In this course, we present the basic principles behind blockchain tools and their main applications. The objective of this course is to provide the knowledge necessary to understand the difference between the variants of blockchain technologies, understand their strengths and weaknesses, and decide if such a tool is relevant (or not) to solve a particular problem. The first part of the course focuses on some applications of blockchains: digital cash, distributed ledger with data integrity, verifiable computation, smart contracts. In the second part of the course, we study the building blocks of those chains: cryptography, peer-to-peer networks, consensus algorithms (e.g. proof-of-work and proof-of-stake), and programming languages and their virtual machines (i.e. smart contracts).
- Cryptography: hashing functions, signatures, attacker model, digital payment protocols
- Peer-to-peer networks and blockchains: Bitcoin in practice
- Blockchains and variants
- Consensus algorithms: proof-of-work and proof-of-stake
- Programming languages over blockchains – Smart contracts. Ethereum and Solidity programming in practice. Security properties and attacks over Smart contracts.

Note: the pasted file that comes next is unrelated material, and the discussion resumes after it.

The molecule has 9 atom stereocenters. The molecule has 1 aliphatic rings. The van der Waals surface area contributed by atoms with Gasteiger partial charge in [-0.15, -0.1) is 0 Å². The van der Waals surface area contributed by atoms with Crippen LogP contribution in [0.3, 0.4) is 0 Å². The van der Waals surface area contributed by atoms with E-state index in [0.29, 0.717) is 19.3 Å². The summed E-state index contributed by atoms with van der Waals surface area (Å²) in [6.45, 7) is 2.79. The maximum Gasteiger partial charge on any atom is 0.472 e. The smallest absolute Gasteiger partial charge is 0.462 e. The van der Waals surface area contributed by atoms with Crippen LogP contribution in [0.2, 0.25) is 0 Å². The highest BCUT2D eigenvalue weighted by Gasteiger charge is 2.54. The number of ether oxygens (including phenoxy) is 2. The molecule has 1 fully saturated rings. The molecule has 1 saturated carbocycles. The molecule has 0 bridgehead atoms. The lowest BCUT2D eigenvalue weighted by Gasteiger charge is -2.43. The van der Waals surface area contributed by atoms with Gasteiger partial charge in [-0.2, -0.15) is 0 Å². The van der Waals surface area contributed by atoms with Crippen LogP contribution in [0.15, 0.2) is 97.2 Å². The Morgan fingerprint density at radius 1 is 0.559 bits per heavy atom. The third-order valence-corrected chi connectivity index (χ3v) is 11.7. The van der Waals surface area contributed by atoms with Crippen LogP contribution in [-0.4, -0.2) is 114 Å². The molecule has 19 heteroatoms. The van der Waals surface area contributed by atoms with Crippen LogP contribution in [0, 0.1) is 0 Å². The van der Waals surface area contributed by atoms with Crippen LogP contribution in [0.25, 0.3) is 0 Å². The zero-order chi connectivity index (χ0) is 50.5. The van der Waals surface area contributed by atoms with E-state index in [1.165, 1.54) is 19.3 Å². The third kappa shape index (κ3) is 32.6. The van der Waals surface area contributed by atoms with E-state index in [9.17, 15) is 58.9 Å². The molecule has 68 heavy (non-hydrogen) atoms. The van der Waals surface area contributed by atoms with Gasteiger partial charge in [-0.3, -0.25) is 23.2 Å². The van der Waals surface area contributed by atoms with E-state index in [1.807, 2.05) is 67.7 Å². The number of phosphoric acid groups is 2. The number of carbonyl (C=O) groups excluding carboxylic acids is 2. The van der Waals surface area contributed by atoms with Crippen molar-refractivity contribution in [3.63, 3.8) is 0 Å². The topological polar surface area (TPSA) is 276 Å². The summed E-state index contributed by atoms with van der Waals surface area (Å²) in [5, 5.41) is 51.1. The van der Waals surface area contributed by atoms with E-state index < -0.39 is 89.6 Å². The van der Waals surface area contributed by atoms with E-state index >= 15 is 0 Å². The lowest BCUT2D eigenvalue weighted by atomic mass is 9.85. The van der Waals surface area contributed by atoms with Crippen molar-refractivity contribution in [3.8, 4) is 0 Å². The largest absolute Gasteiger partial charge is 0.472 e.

- Technological survey on attacks on Ethereum, verification tools, and alternatives to Ethereum.
Blockchain, peer-to-peer networks, consensus algorithms, smart contracts.
- Impossibility of Distributed Consensus with One Faulty Process, by Michael J. Fischer, Nancy A. Lynch, Michael S. Paterson, 1985
- The Part-Time Parliament, by Leslie Lamport, 1998
- Chord: A scalable peer-to-peer lookup service for internet applications, by Ion Stoica, Robert Morris, David Karger, M. Frans Kaashoek, Hari Balakrishnan, 2001
- A Scalable Content-Addressable Network, by Sylvia Ratnasamy, Paul Francis, Mark Handley, Richard Karp and Scott Shenker, 2001
- Ethereum white paper: A Next-Generation Smart Contract and Decentralized Application Platform, by Vitalik Buterin, 2014
- Tezos – a self-amending crypto-ledger White paper, by L.M. Goodman, 2014
- Bitcoin: A Peer-to-Peer Electronic Cash System, by Satoshi Nakamoto, 2008
Teaching team biography
Thomas Genet is Professor in Computer Sciences at the University of Rennes 1. His research focuses on verification, term rewriting, tree automata and cryptographic protocol verification. He carries his research with the Epicure/Celtique team at IRISA.
Emmanuelle Anceaume holds a PhD in Computer Sciences and is a senior researcher scientist of CNRS at IRISA. Emmanuelle Anceaume investigates dependability and security issues in large scale and dynamic systems. For the last few years, she has been working on data stream algorithms, reputation mechanisms, dependability issues in peer-to-peer systems, and more recently on blockchain technologies.
Romaric Ludinard holds a PhD on fault characterisation in large scale networks. He is currently an associate professor at IMT Atlantique. His research mainly focuses on models, safety and performance of distributed systems as well as Blockchain protocols and their guarantees.